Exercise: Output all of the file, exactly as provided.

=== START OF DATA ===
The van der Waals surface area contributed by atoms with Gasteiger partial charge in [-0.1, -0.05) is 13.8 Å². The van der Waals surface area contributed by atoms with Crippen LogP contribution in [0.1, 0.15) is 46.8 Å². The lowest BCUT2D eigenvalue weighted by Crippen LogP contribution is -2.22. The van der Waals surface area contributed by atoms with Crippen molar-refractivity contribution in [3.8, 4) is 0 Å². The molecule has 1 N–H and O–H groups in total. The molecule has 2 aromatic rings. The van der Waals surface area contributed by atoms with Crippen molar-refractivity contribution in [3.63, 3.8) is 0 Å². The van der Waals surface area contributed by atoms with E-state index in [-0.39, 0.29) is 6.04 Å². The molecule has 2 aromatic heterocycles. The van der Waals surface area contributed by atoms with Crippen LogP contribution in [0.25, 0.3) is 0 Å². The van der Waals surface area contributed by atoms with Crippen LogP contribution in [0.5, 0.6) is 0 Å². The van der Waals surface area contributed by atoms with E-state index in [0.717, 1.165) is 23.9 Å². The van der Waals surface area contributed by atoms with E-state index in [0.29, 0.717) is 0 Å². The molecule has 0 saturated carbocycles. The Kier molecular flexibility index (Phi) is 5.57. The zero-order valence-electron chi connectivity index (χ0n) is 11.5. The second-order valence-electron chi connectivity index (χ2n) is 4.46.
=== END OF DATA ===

The van der Waals surface area contributed by atoms with Gasteiger partial charge in [-0.1, -0.05) is 13.8 Å². The van der Waals surface area contributed by atoms with Crippen LogP contribution in [0.1, 0.15) is 46.8 Å². The lowest BCUT2D eigenvalue weighted by Crippen LogP contribution is -2.22. The van der Waals surface area contributed by atoms with Crippen molar-refractivity contribution in [3.8, 4) is 0 Å². The molecule has 1 N–H and O–H groups in total. The molecule has 2 aromatic rings. The van der Waals surface area contributed by atoms with Crippen molar-refractivity contribution in [3.63, 3.8) is 0 Å². The van der Waals surface area contributed by atoms with E-state index in [-0.39, 0.29) is 6.04 Å². The molecule has 2 aromatic heterocycles. The van der Waals surface area contributed by atoms with Crippen LogP contribution in [0.25, 0.3) is 0 Å². The van der Waals surface area contributed by atoms with Crippen LogP contribution in [0.5, 0.6) is 0 Å². The van der Waals surface area contributed by atoms with E-state index in [0.717, 1.165) is 23.9 Å². The van der Waals surface area contributed by atoms with E-state index in [0.29, 0.717) is 0 Å². The molecule has 0 saturated carbocycles. The Kier molecular flexibility index (Phi) is 5.57. The zero-order valence-electron chi connectivity index (χ0n) is 11.5. The second-order valence-electron chi connectivity index (χ2n) is 4.46.